32. Heuchera parvifolia Nuttall ex Torrey & A. Gray, Fl. N. Amer. 1: 581. 1840.
Littleleaf or common alum-root
Heuchera duranii Bacigalupi; H. flabellifolia Rydberg; H. flabellifolia var. subsecta Rosendahl, Butters & Lakela; H. flavescens Rydberg; H. nivalis Rosendahl, Butters & Lakela; H. parvifolia var. arizonica Rosendahl, Butters & Lakela; H. parvifolia var. flavescens (Rydberg) Rosendahl, Butters & Lakela; H. parvifolia var. nivalis (Rosendahl, Butters & Lakela) Á. Löve, D. Löve & B. M. Kapoor; H. parvifolia var. utahensis (Rydberg) Garrett; H. utahensis Rydberg
Herbs acaulescent; caudex branched or unbranched. Flowering stems 4-71 cm, short stipitate-glandular. Leaves: petiole glabrate or short stipitate-glandular; blade orbiculate or reniform to broadly cordate, shallowly to deeply 5-7-lobed, 1-8 cm, base cordate, lobes rounded, margins dentate, apex obtuse, surfaces (glaucous), glabrate or short stipitate-glandular, sometimes long stipitate-glandular along veins abaxially, glabrate or short stipitate-glandular adaxially. Inflorescences dense at anthesis, diffuse in fruit. Flowers: hypanthium radially symmetric, free 0.4-1 mm, greenish or cream to yellow, flat, saucer-shaped, 2.5-5 mm, short stipitate-glandular and sometimes sparsely long stipitate-glandular; sepals reflexed, green- or red-tipped, equal, 0.5-1.5 mm, apex acute; petals reflexed, white, elliptic or rhombic, (clawed), unlobed, 0.7-3 mm, margins entire; nectary tissue or disc encircling base of styles at junction of ovary and free hypanthium yellow or orange, exposed; stamens included 0.5 mm, (incurved over stigmas); styles included 1-1.5 mm, 0.3-0.5 mm, 0.1+ mm diam. Capsules ovoid or subglobose, 3-6 mm, beaks divergent, not papillose. Seeds dark brown, ovoid-ellipsoid, 0.6-1 mm. 2n = 14, 28.
Flowering May-Sep. Rock outcrops in valleys, foothills, canyon walls, subalpine and alpine slopes; 1200-3900 m; Alta., Sask.; Ariz., Calif., Colo., Idaho, Mont., Nev., N.Mex., Utah, Wyo.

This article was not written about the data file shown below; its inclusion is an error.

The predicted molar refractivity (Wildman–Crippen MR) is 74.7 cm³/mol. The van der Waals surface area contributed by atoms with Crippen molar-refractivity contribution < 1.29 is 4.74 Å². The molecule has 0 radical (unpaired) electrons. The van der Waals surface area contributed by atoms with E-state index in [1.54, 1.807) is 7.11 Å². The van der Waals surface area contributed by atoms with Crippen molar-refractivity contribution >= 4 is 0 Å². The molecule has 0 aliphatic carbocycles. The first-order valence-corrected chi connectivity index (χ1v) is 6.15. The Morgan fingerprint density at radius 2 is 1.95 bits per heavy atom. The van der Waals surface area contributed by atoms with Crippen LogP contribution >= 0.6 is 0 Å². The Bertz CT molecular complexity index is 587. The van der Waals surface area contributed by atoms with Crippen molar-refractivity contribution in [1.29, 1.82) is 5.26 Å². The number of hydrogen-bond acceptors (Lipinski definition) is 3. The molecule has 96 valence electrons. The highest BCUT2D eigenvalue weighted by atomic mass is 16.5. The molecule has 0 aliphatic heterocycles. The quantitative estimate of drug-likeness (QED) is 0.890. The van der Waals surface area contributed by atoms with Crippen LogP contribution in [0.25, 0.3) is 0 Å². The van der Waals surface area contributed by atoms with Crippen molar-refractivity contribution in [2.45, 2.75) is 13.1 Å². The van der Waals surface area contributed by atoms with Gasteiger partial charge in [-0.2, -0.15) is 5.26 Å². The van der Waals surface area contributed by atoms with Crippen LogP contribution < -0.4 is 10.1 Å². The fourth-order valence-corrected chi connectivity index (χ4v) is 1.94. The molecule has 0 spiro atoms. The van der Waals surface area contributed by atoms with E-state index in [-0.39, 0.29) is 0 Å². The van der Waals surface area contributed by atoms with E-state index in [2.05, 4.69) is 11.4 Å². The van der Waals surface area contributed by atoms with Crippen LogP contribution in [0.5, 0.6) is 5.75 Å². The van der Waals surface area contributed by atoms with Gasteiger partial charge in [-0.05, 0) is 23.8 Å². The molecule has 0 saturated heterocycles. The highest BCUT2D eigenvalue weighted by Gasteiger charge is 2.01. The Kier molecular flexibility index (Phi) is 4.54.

The specific epithet, parvifolia, is similar to that of another species, Heuchera parviflora, but these two species are distinct and have legitimate names. C. O. Rosendahl et al. (1936) recognized five species and eight varieties in the H. parvifolia complex, based on differences in development of the nectary disc, shapes of the hypanthium, disc, and petals, width of the leaves, lengths of the peduncle and flowers, type of indument of the petiole and peduncle, height of the inflorescence, and degree of lobing of the leaves. Some of their varieties intergrade completely. As P. K. Holmgren and N. H. Holmgren (1997) observed, expressions of some of these characters vary with the stage of development of the plant, and there seems to be no correlation of morphology with geographical distribution. Accordingly, we do not recognize infraspecific taxa in this polymorphic species.
The Blackfoot Indians used pounded, wet roots of Heuchera parvifolia for rheumatism and sores, and an infusion of the roots as an eyewash. They applied a poultice of chewed roots to wounds and sores, as a styptic, and to cold sores and children’s mouth cankers. The Navajo used the plant as a panacea or "life medicine" and for rat bites. They took a decoction of the roots for stomachaches and to ease the delivery of the placenta, and an infusion of the roots as a lotion for venereal disease (D. E. Moerman 1998).